Challenges and opportunities
Key challenges and opportunities include:
- Strengthening the evidence base on which health inequalities are measured and ensuring that ethnic minority communities, and vulnerable and marginalised groups are better represented in research and in policy-making.
- Designing approaches to predict inequalities in health outcomes and to model/simulate the likely impacts of policy changes on the inequalities in those outcomes.
- Developing cross-cutting policies that will effect positive change and that take a long-term view, reflecting that success is predicated on leadership by government,17 and action from a range of organisations outside the health and care system.
- Realising and strengthening the ambitions that relate to narrowing health inequalities as set out in the NHS Long Term Plan,18 and the NHS’s response to COVID-19, relating to approaches at both the national and local level.
- Maximising the economic and employing role of the NHS, which can impact the structural drivers of inequalities. Its role as an employer as a route out of poverty (and poorer health) has been raised as an area for positive change.
- The extent to which COVID-19 will worsen pre-existing social gradients in health and, if so, for how long.
- UK economic outlook impacts on investments in interventions to address public health inequalities.
Key questions for Parliament
- Whether there is sufficient focus on health inequalities in government strategy and policy and the extent to which resources are available to meet the ambitions set out in the NHS Long Term Plan.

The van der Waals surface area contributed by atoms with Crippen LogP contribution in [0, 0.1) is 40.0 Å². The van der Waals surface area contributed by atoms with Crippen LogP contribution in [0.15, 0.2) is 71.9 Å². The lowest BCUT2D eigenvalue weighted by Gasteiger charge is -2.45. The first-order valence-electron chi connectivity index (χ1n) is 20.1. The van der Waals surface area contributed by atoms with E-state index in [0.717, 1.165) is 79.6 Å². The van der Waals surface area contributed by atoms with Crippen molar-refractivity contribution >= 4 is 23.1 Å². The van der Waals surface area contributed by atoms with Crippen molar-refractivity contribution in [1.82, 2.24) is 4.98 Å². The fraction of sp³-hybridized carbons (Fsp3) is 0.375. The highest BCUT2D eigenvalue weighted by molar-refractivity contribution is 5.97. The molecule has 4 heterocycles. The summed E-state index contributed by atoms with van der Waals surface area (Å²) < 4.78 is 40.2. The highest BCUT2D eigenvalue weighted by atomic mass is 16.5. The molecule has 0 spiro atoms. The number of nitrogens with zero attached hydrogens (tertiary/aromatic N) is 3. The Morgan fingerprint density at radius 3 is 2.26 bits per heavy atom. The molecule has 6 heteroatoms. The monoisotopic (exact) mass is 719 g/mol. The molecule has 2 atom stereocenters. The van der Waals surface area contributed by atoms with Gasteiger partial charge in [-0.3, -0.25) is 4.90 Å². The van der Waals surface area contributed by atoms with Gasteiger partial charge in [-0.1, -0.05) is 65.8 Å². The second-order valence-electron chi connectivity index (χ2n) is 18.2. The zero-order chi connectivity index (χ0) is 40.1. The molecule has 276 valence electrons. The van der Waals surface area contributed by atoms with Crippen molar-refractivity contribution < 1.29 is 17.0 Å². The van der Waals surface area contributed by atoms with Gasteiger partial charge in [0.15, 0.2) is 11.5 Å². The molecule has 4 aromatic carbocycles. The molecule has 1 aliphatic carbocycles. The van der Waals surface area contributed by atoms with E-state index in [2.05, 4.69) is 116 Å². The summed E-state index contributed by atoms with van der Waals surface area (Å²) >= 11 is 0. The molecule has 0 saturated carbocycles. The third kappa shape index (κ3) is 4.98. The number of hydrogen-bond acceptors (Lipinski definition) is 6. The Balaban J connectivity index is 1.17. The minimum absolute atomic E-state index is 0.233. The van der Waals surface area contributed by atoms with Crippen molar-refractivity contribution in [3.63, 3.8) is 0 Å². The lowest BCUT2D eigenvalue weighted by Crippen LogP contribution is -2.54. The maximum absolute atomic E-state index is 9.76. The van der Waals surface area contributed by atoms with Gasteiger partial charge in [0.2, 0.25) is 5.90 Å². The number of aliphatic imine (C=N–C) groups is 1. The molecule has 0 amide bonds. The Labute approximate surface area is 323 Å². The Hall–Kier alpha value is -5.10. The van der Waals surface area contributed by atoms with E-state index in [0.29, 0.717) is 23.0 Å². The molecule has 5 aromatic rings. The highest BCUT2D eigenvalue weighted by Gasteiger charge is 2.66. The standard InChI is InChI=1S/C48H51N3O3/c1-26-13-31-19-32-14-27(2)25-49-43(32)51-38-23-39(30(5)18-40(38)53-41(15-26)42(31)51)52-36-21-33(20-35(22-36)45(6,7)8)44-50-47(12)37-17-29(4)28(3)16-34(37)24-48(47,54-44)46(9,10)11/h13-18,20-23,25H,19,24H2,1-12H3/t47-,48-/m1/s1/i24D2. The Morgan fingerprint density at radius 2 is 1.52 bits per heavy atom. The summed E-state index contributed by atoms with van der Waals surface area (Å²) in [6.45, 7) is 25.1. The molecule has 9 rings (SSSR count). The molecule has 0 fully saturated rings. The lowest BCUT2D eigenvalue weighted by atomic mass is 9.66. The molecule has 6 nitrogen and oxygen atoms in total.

- Scrutinising the extent to which public health is valued by government as part of a thriving society, how narrowing health inequalities are recognised across government and across the public sector, and how this is reflected in policy decisions.
- How effective the current approaches are in reducing inequality gaps and the consistency with which interventions are implemented.
- How the COVID-19 pandemic has affected health inequalities, and the long-term implications and consequences for health inequalities policy-making going forward.
- How NHS reforms and imminent public health system reforms will impact on the ability of the health and care system, and wider public services, to tackle health inequalities.
- The extent to which policy-making can be formulated and tailored using involvement from a range of inputs from numerous sectors (central and devolved government, NHS, private, third sector, communities, and individuals).